It's hard to get into the details of particular sounds, but I'll touch the basics here.
First off, keep in mind that there were several chips in the good old 80s. While POKEY was used in several home computers and a few arcade hall machines, it doesn't mean you will be able to emulate all the sounds you remember from that era. For example, this chip has square waves by default, but not sawtooth or sine waves. Of course you can't ever expect it to emulate realistic sound effects.
What all those 8-bit machines had in common is that sound effects were created by updating any of the sound registers during the screen's vertical blank (usually at 50 or 60 Hz). So you have decent flexibility to start with at a room speed of about 60, changing the sound registers at every step. There is no point anyway to make more calls to gmpokey_sound()
than once per step, per channel. GM's timing is though less than dead accurate, you have to make sure that the frame rate is constant.
Sound effects were a matter of creating frequency and volume envelopes, and concatenating sounds with different distortions. To speed up the process those envelopes values were sometimes stored in arrays. For many sound effects more than one channel was used, although the 'real' art was in making sounds as complex as possible using a single channel, saving other channels. For example, arpeggio was used to create a chord sound of 3 notes on a single channel, by alternating those notes with pauses of about 2 frames between them and repeating that sequence (so you hear a very quick succesion of those 3 notes).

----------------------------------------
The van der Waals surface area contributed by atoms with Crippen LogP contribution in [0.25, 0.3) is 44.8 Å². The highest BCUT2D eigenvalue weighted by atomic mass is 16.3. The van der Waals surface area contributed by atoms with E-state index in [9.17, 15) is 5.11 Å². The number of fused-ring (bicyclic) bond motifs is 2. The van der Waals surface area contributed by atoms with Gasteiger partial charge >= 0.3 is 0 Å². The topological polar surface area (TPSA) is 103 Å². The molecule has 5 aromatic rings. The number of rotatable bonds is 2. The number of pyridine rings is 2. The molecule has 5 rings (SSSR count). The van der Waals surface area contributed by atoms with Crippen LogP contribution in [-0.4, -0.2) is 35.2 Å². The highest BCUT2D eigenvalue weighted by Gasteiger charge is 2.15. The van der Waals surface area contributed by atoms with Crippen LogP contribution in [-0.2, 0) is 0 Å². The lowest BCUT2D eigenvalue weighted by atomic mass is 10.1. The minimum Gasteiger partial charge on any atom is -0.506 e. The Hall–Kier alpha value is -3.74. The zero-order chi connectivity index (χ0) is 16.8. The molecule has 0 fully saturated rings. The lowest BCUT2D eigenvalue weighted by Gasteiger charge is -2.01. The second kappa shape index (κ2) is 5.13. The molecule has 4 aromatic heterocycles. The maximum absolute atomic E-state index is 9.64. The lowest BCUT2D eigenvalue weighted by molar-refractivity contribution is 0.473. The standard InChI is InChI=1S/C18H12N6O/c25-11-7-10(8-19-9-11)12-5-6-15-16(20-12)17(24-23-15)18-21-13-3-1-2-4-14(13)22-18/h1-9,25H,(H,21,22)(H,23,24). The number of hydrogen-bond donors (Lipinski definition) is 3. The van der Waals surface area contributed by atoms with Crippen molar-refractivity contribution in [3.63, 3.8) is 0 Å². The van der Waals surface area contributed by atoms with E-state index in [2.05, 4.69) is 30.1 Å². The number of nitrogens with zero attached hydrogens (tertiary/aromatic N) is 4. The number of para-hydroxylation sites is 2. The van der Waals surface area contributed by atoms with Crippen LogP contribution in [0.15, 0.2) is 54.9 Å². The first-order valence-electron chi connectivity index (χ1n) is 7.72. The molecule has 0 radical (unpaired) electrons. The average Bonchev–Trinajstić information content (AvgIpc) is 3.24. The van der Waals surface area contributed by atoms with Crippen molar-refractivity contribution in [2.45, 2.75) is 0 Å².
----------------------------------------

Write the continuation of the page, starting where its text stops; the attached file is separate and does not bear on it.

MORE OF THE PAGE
Most of the popular sound effects usually apply a combination of square wave (distortion level 10, good for jump, fall, die, and other beeps) and noise (distortion level 8, good for shots, explosions, hits). Machine-like sounds can be found in distortion levels 6 and 12. There is no rule of thumb to the sound effects though - except that for good sound effects, you will always apply at least some frequency, volume, or even distortion envelope. An unchanged single sound will never do.
It helps to listen to real sounds to make a kind of chip counterpart. Does the frequency go up or down, where does it start, how fast does it go? Is it noisy, clear, a combination of both? Does the volume fade, increase? How loud does it start or end? Et cetera...
Of course, the sound you produce is only a suggestion... The game player only associates it with what happens on the screen, and the imagination does the rest.